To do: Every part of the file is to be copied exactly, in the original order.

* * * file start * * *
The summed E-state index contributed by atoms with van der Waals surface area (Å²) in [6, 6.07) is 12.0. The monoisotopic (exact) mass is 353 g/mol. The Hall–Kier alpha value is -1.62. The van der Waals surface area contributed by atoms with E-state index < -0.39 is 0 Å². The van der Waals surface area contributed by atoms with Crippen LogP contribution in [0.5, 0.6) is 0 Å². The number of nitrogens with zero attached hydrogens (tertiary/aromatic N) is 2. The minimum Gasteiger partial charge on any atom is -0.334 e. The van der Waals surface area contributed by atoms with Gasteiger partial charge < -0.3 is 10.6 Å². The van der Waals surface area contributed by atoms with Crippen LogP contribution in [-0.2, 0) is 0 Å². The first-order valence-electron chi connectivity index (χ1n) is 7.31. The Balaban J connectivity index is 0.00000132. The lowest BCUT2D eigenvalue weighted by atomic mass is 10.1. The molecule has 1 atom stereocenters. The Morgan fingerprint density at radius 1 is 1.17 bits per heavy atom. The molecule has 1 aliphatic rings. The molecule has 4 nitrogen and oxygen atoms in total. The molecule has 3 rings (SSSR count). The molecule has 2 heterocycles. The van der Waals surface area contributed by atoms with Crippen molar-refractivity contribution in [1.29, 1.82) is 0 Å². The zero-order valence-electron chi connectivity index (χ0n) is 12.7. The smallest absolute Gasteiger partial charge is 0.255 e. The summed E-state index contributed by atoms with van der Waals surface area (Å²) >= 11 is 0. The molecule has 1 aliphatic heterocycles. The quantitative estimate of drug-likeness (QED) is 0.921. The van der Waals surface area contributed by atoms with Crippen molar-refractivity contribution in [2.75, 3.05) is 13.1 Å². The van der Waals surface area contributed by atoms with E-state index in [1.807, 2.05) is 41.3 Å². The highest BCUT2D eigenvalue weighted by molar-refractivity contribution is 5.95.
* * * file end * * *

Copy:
The summed E-state index contributed by atoms with van der Waals surface area (Å²) in [6, 6.07) is 12.0. The monoisotopic (exact) mass is 353 g/mol. The Hall–Kier alpha value is -1.62. The van der Waals surface area contributed by atoms with E-state index < -0.39 is 0 Å². The van der Waals surface area contributed by atoms with Crippen LogP contribution in [0.5, 0.6) is 0 Å². The number of nitrogens with zero attached hydrogens (tertiary/aromatic N) is 2. The minimum Gasteiger partial charge on any atom is -0.334 e. The van der Waals surface area contributed by atoms with Gasteiger partial charge < -0.3 is 10.6 Å². The van der Waals surface area contributed by atoms with Crippen LogP contribution in [-0.2, 0) is 0 Å². The first-order valence-electron chi connectivity index (χ1n) is 7.31. The Balaban J connectivity index is 0.00000132. The lowest BCUT2D eigenvalue weighted by atomic mass is 10.1. The molecule has 1 atom stereocenters. The Morgan fingerprint density at radius 1 is 1.17 bits per heavy atom. The molecule has 1 aliphatic rings. The molecule has 4 nitrogen and oxygen atoms in total. The molecule has 3 rings (SSSR count). The molecule has 2 heterocycles. The van der Waals surface area contributed by atoms with Crippen molar-refractivity contribution in [1.29, 1.82) is 0 Å². The zero-order valence-electron chi connectivity index (χ0n) is 12.7. The smallest absolute Gasteiger partial charge is 0.255 e. The summed E-state index contributed by atoms with van der Waals surface area (Å²) >= 11 is 0. The molecule has 1 aliphatic heterocycles. The quantitative estimate of drug-likeness (QED) is 0.921. The van der Waals surface area contributed by atoms with Crippen molar-refractivity contribution in [2.75, 3.05) is 13.1 Å². The van der Waals surface area contributed by atoms with E-state index in [1.807, 2.05) is 41.3 Å². The highest BCUT2D eigenvalue weighted by molar-refractivity contribution is 5.95.